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asthasr

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About asthasr

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  1. Why does England have so many problems with their high rises? I've never heard of a "deadly down-draft" anywhere else.
  2. "Why is Japanese zoning more liberal than U.S. zoning?" is an excellent piece that elaborates on an older blog post that I believe I've previously posted here.
  3. I recently had a significant layover in O'Hare after a trip to Southeast Asia and was reminded, once more, of how terrible American airports are at food. Our dining options in the concourse for our flight back home were Chili's Too, McDonald's, a sports bar, takeaway (Chicago-style) pizza, and a bunch of convenience store-type places. This is pretty typical of American airports, I think. Now, compare that to Changi, Incheon, or Hong Kong. Part of this is that those airports are either newer or have been significantly renovated so that their layouts are more sensible than the older American airports; but wouldn't it be fantastic if Charlotte-Douglas could make a name for itself by delivering a dining experience that could compete with those international airports?
  4. Not an unfair comparison, but Carolina Place isn't dead yet, might get a light rail stop before it is, and is (frankly) in a much better location with easy access to 485 and 77.
  5. JAL already has a nearby flight, IAD-NRT. I'll actually be on that Wednesday. That's why I said non-alliance would be the only chance; those top tier, partnered Asian airlines all already have name brand cities (IAD, JFK, ORD) as destinations. All in all it was a roundabout way to say that I don't think it will happen.
  6. To be frank I'm not sure that we can really expect anything else, unless a non-alliance Asian airline wanted to open an east coast route and found Charlotte cost effective. I can't even imagine who that would be, though. ANA, Air China, and Singapore Airlines are in Star with AA, Cathay and JAL are in oneworld, and China Airlines is in SkyTeam... come on VietJet, I guess?
  7. Downtown Pineville is basically nothing, anyway. It'd be great to see it incorporated in a genuine urban district, but ultimately it's about twenty small downtown buildings that cover a footprint equivalent to two moderately sized modern "megablock" buildings. Carolina Place has more potential as a development parcel and may even be a walkable urban node in the future.
  8. Saw this on Twitter and couldn't resist sharing it here.
  9. Why do people besides car drivers feel that they deserve a piece of the street? The street is just for moving cars and trucks as quickly as possible. Anything else is communism.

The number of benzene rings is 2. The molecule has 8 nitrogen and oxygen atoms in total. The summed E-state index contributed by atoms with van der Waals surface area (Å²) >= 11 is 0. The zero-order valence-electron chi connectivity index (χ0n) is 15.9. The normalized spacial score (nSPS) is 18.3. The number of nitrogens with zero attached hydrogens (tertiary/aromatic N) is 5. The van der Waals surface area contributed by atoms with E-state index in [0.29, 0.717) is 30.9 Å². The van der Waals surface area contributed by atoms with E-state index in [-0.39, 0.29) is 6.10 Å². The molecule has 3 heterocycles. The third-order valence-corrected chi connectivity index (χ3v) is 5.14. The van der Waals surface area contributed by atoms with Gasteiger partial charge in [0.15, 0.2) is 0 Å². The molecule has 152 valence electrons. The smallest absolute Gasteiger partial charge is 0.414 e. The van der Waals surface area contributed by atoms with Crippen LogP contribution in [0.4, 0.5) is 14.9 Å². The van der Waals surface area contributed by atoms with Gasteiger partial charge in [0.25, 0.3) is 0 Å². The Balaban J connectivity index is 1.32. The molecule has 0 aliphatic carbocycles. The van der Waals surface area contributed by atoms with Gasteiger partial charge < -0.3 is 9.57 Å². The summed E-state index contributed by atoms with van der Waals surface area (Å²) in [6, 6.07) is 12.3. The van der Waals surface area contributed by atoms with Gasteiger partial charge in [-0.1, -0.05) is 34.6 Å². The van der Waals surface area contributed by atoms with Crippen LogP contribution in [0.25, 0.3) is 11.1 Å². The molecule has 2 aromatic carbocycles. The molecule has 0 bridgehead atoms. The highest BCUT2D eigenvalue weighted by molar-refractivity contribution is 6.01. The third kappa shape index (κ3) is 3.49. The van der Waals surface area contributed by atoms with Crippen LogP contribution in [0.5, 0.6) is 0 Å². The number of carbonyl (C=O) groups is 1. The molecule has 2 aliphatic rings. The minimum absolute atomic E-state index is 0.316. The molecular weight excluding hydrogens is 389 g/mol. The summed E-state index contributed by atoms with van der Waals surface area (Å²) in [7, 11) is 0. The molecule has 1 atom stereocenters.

10. It's inevitable, when the lower level teams are treated as simple feeders for the major league team. What baseball needs is promotion/relegation. It'd actually help all of our major leagues (except the NFL) in terms of quality and probably fan involvement -- but you'll never see it because we'd rather have legally protected monopolies.
  11. I'd love to be able to spend some significant time there. I think there's a lot that can be learned from their patterns that hasn't really been studied yet; for example, their urban farms in the "suburbs," their extremely narrow streets in residential areas, their "good enough" infrastructure that saves on maintenance costs, and their ad hoc urban green space.
  12. I had the "opportunity" to witness a Charlotte special: someone running a red light and ramming into someone trying to turn left. Just fantastic. Sure am glad nobody in our fair city stops for red lights!
  13. This is an interesting project in Singapore, the "Tree House."
  14. The vast majority of "Silicon Valley" is suburbia taken to its logical extreme. If you haven't been there, I posted somewhere in this thread about it. Most of the area is cheek-to-jowl single family homes and single use zoning, of course with no meaningful transit, punctuated by a large-scale grid of four to six lane "arterial" roads that connect, in turn, to controlled access freeways: Checking Zillow quickly, most of the estimated home prices in this area seem to be around $2 million. One is for rent: This palatial 4 BR, 1500 sq. ft. house is listed as renting for $4300 a month.
  15. I do too. However, given our population growth, this is the better option in my opinion. Warehouses and other businesses that require external mobility should be on the edge of the city, that's their function. The areas closer to the dense core (and I'm not that familiar with Statesville but I note that it's within 2.5 miles of Trade & Tryon as far up as Atando) should encourage people to live within it. That way they can live in townhouses, duplexes, condos, or apartments and use something other than a car to get to their jobs. To me, this seems more like "traditional" development than the sprawl that we've built to this point. On the contrary, I think that unbounded accommodation of traffic backfires. For one thing, maintenance comes due, and we have some vast amount of infrastructural maintenance that will never be funded. Development sprawls out infinitely, until a tipping point occurs where traffic is so bad that even temporary band-aids are no longer available, and the city starts to choke on it. (Look at Los Angeles and Atlanta.) Transportation is a hard problem: there is no solution that is going to make it possible for everyone to be happy. But there's value in recognizing that a simple status quo approach simply cannot work (once again, LA and Atlanta), so new approaches need to be investigated and tried.
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